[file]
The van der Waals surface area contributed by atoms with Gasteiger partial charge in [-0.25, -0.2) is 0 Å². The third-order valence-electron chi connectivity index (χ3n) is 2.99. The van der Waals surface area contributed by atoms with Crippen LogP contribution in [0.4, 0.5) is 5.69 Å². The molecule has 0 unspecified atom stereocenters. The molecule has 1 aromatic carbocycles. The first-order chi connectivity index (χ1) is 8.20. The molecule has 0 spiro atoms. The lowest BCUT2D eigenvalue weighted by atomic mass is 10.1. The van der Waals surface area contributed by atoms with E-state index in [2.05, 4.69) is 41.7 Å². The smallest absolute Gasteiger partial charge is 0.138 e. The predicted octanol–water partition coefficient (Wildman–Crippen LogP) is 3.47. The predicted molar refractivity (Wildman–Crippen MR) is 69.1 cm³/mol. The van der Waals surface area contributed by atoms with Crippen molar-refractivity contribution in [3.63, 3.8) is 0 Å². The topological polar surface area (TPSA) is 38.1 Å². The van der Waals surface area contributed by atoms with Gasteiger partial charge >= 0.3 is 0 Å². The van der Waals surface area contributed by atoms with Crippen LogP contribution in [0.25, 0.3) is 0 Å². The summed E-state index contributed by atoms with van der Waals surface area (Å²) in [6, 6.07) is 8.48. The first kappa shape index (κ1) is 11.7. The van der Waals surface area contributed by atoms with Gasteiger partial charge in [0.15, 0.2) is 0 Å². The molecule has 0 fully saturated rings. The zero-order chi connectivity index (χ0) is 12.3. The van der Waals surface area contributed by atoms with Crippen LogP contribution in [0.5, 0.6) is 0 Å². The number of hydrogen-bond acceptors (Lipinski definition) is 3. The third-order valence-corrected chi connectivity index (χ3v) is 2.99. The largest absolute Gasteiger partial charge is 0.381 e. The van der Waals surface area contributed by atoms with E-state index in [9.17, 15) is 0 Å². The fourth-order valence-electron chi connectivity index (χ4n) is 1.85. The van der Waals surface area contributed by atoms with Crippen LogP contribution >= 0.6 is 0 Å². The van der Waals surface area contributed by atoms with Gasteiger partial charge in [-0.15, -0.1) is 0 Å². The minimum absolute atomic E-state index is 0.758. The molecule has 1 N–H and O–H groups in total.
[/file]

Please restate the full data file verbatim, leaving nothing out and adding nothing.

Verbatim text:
The van der Waals surface area contributed by atoms with Gasteiger partial charge in [-0.25, -0.2) is 0 Å². The third-order valence-electron chi connectivity index (χ3n) is 2.99. The van der Waals surface area contributed by atoms with Crippen LogP contribution in [0.4, 0.5) is 5.69 Å². The molecule has 0 unspecified atom stereocenters. The molecule has 1 aromatic carbocycles. The first-order chi connectivity index (χ1) is 8.20. The molecule has 0 spiro atoms. The lowest BCUT2D eigenvalue weighted by atomic mass is 10.1. The van der Waals surface area contributed by atoms with E-state index in [2.05, 4.69) is 41.7 Å². The smallest absolute Gasteiger partial charge is 0.138 e. The predicted octanol–water partition coefficient (Wildman–Crippen LogP) is 3.47. The predicted molar refractivity (Wildman–Crippen MR) is 69.1 cm³/mol. The van der Waals surface area contributed by atoms with Crippen molar-refractivity contribution in [3.63, 3.8) is 0 Å². The topological polar surface area (TPSA) is 38.1 Å². The van der Waals surface area contributed by atoms with Gasteiger partial charge >= 0.3 is 0 Å². The van der Waals surface area contributed by atoms with Crippen LogP contribution in [0.25, 0.3) is 0 Å². The summed E-state index contributed by atoms with van der Waals surface area (Å²) in [6, 6.07) is 8.48. The first kappa shape index (κ1) is 11.7. The van der Waals surface area contributed by atoms with Gasteiger partial charge in [0.15, 0.2) is 0 Å². The molecule has 0 fully saturated rings. The zero-order chi connectivity index (χ0) is 12.3. The van der Waals surface area contributed by atoms with Crippen LogP contribution in [0.5, 0.6) is 0 Å². The number of hydrogen-bond acceptors (Lipinski definition) is 3. The third-order valence-corrected chi connectivity index (χ3v) is 2.99. The largest absolute Gasteiger partial charge is 0.381 e. The van der Waals surface area contributed by atoms with E-state index in [9.17, 15) is 0 Å². The fourth-order valence-electron chi connectivity index (χ4n) is 1.85. The van der Waals surface area contributed by atoms with Crippen LogP contribution >= 0.6 is 0 Å². The van der Waals surface area contributed by atoms with Gasteiger partial charge in [-0.15, -0.1) is 0 Å². The minimum absolute atomic E-state index is 0.758. The molecule has 1 N–H and O–H groups in total.